Collaborative teambuilding with reduced conflict in business

Posted By on January 2, 2014

What better way to start keeping my resolutions for the New Year than to start with a post about teamwork and conflict (self and tolerance).  Liane Davey in the Harvard Business Review shared five tips over the holidays in here article called Conflict Strategies for Nice People. She states that although it can be uncomfortable for people who avoid conflict that presenting different points of view is critical to team effectiveness. “Teams need conflict to function effectively” and “diversity of thinking is the source of innovation and growth.” Presentation techniques can improve the comfort for those who are “nice people” and still are expected to share their thoughts even when there is a difference of opinion.

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Here are a few tips on improving your delivery:

1. Use “and,” not “but.” When you need to disagree with someone, express your contrary opinion as an “and.” It’s not necessary for someone else to be wrong for you to be right.  When you are surprised to hear something a teammate has said, don’t try to trump it, just add your reality. “You think we need to leave room in the budget for a customer event and I’m concerned that we need that money for employee training. What are our options?”   This will engage your teammates in problem solving, which is inherently collaborative instead of combative.

2. Use hypotheticals. When someone disagrees with you, don’t take them head on—being contradicted doesn’t feel very good.  Instead, a useful tactic is to ask about hypothetical situations and to get them imagining. (Imagining is the opposite of defending, so it gets the brain out of a rut.) If you are meeting resistance to your ideas, try asking your teammates to imagine a different scenario. “I hear your concern about getting the right sales people to pull off this campaign. If we could get the right people…what could the campaign look like?

3. Ask about the impact. Directing open-ended questions at your teammate is also useful.  If you are concerned about a proposed course of action, ask your teammates to think through the impact of implementing their plan. “Ok, we’re contemplating launching this product to only our U.S. customers. How is that going to land with our two big customers in Latin America?”  This approach feels much less aggressive than saying “Our Latin American customers will be angry.”  Anytime you can demonstrate that you’re open to ideas and curious about the right approach, it will open up the discussion (and you’ll preserve your reputation as a nice person).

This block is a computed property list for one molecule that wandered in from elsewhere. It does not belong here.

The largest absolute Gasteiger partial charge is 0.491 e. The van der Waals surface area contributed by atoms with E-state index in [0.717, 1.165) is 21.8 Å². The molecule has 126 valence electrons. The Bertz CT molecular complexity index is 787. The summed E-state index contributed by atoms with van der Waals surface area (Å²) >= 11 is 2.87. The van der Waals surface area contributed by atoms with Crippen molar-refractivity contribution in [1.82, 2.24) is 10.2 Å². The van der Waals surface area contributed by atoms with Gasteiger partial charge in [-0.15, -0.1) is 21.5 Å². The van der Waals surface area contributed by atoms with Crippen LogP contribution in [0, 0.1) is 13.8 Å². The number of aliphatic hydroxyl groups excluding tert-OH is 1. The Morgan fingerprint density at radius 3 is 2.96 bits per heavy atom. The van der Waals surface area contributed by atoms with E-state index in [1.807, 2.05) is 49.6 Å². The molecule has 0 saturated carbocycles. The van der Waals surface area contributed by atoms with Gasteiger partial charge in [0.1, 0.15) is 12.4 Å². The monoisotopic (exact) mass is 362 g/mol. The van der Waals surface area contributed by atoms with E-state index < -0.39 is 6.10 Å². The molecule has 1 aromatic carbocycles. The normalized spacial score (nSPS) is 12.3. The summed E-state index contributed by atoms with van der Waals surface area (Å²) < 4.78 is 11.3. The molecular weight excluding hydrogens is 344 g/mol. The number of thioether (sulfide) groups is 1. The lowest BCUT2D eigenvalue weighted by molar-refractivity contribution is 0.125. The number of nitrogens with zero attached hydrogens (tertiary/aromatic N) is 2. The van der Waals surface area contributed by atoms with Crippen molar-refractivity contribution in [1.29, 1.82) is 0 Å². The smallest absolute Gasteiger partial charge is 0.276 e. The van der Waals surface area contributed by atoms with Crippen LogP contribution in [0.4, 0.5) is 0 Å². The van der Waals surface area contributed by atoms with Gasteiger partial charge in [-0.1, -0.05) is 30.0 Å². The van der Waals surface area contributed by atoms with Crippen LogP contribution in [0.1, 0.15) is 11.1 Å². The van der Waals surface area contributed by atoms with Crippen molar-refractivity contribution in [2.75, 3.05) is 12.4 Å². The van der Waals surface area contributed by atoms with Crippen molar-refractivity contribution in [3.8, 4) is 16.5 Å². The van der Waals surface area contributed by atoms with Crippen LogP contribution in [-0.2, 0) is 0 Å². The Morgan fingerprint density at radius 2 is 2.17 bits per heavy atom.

4. Discuss the underlying issue. Many conflicts on a team spiral out of control because the parties involved aren’t on the same page.  If you disagree with a proposed course of action, instead of complaining about the solution, start by trying to understand what’s behind the suggestion. If you understand the reasoning, you might be able to find another way to accomplish the same goal. “I’m surprised you suggested we release the sales figures to the whole team. What is your goal in doing that?” Often conflict arises when one person tries to solve a problem without giving sufficient thought to the options or the impact of those actions.  If you agree that the problem they are trying to solve is important, you will have common ground from which to start sleuthing toward answers.

5. Ask for help. Another tactic for “nice conflict” is to be mildly self-deprecating and to own the misunderstanding.  If something is really surprising to you (e.g., you can’t believe anyone would propose anything so crazy), say so.  “I’m missing something here. Tell me how this will address our sales gap for Q1.” If the person’s idea really doesn’t hold water, a series of genuine, open questions that come from a position of helping you understand will likely provide other teammates with the chance to help steer the plan in a different direction.

Full article at HBR

Comments

Desultory - des-uhl-tawr-ee, -tohr-ee

  1. lacking in consistency, constancy, or visible order, disconnected; fitful: desultory conversation.
  2. digressing from or unconnected with the main subject; random: a desultory remark.